Left to Tell: A Review with Partial Answers
by Stella Atrium 12/28/11
you ever sit with a big question for a good long time? Maybe you found
the easy answer, or the glib answer, or the partial answer from an
outsider. But the truth about motivation and outcomes still doesn't
I have puzzled over the big questions often, a pleasant way to spend the quiet time. Like, why does the Great Plains have no trees?
The soil is deep and fertile, made verdant by centuries of buffalo dung
deposits in the gazillions. So why are the Great Plains not called the
I actually found an answer for that question
that sits well with me. A forest was burned away when the asteroid that
killed the dinosaurs crashed into the Gulf of Mexico off the Yucatan.
There's a petrified forest, in
fact, in Arizona with tree trunks that were made into rock by the
event. Then the grazing animals, eating all the seedlings, rose in
great numbers before the trees could overtake the acreage.
One puzzle piece of my world fits snugly into place.
The cyclic massacres of the Tutzis and Hutus in Rwanda
was another big question that came around in quiet moments. How could
neighbors who were cousins indulge in widespread massacres every 12-18
years? What was the motivation? What were their explanations for the
This is a heavy topic, not light banter for the dinner
party. I could just ignore the question of relative motivations. Or I
could explore the grievous actions and utilize some underlying truth to
provide motivations for characters in my novels. The issue is relevant
in many countries just now.
read different partial answers that fit the rhetorical stance of the
writer or organization more than the participants. I read much later
the neo-Malthusian chapter by Jared Diamond in Collapse.
His argument called for more trees and fewer babies, and the relative
responsibilities of developed countries. But the example illustrates
his articulated themes, rather than some open-ended investigation of
But what about the participants in the Rwandan massacres? A GoodReads friend suggested that I read Left to Tell by Immaculee Ilibagiza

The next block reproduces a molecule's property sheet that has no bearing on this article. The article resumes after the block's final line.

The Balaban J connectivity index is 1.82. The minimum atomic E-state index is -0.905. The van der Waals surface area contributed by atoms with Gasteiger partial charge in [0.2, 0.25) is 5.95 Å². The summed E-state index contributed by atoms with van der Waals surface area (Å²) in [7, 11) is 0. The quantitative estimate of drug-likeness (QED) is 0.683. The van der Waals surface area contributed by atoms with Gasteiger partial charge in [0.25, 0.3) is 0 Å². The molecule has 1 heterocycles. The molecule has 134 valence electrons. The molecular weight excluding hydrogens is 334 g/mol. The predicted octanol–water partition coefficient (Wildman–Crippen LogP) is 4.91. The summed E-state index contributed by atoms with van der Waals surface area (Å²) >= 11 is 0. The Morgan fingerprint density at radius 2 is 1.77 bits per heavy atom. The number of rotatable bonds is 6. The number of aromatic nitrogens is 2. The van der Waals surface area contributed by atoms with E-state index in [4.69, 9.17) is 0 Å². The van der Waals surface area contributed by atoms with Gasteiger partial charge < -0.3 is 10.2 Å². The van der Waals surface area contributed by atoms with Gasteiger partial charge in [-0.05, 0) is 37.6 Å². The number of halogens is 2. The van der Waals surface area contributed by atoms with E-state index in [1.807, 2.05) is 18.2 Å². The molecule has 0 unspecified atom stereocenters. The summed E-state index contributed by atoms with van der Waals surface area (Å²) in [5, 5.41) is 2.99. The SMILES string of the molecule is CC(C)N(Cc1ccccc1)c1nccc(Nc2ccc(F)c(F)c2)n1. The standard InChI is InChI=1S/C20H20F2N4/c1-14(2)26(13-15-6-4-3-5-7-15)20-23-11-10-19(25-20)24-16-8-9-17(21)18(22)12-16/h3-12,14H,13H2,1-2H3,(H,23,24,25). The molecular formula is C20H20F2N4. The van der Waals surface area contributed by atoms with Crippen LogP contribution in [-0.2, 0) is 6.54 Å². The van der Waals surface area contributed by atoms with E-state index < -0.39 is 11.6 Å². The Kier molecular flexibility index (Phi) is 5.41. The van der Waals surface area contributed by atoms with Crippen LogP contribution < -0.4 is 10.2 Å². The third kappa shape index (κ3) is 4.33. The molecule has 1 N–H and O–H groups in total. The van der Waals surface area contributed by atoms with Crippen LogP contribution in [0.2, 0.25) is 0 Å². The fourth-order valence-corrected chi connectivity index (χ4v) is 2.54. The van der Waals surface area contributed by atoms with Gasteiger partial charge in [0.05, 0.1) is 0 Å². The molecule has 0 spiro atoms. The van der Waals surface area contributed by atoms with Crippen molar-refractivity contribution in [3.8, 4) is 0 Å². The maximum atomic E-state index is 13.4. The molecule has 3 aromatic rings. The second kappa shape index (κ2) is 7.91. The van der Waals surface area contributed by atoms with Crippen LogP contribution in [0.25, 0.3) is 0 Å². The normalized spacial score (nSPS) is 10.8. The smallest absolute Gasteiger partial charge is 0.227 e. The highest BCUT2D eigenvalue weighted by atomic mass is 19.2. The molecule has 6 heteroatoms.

in which she describes her experience as a Tutsi hiding in a Hutu's
bathroom with six other women. To my surprise, this was a book of
Catholicism and the power of faith, except the proofs of faith were
Immaculee claims a Hutu killer turned away when he saw
her face, I suppose like the visage of Moses could bring conviction in
the spirit. She claims that God helped her onto a path of compassion
and forgiveness so she could get past urges of revenge. The author was
remarkable indeed, but what about the other Rwandans who participated,
and will participate again in a decade or so?
author claims that her prayers covered her friends so the killers
didn't attack the defenseless group while she hurried toward them with
French peace-keepers. Except this scene happened late in the
four-month-long massacre when passion was burned out and outside
soldiers were armed with guns, not machetes.
I enjoyed the
writer's descriptions, and I thanked God more than once for my easy
lifestyle. Her statement of faith seemed true but too glossy in print
form. I'm certain Immaculee Ilibagiza is an inspiring motivational
speaker, and I admire her work with orphans and raising international
awareness through the UN.
One woman's answer for how she
survived the nightmare doesn't speak to how we, the human race, can
indulge this horror or how we prevent future massacres among neighbors
Unfortunately, I'm still seeking that big answer for my big question.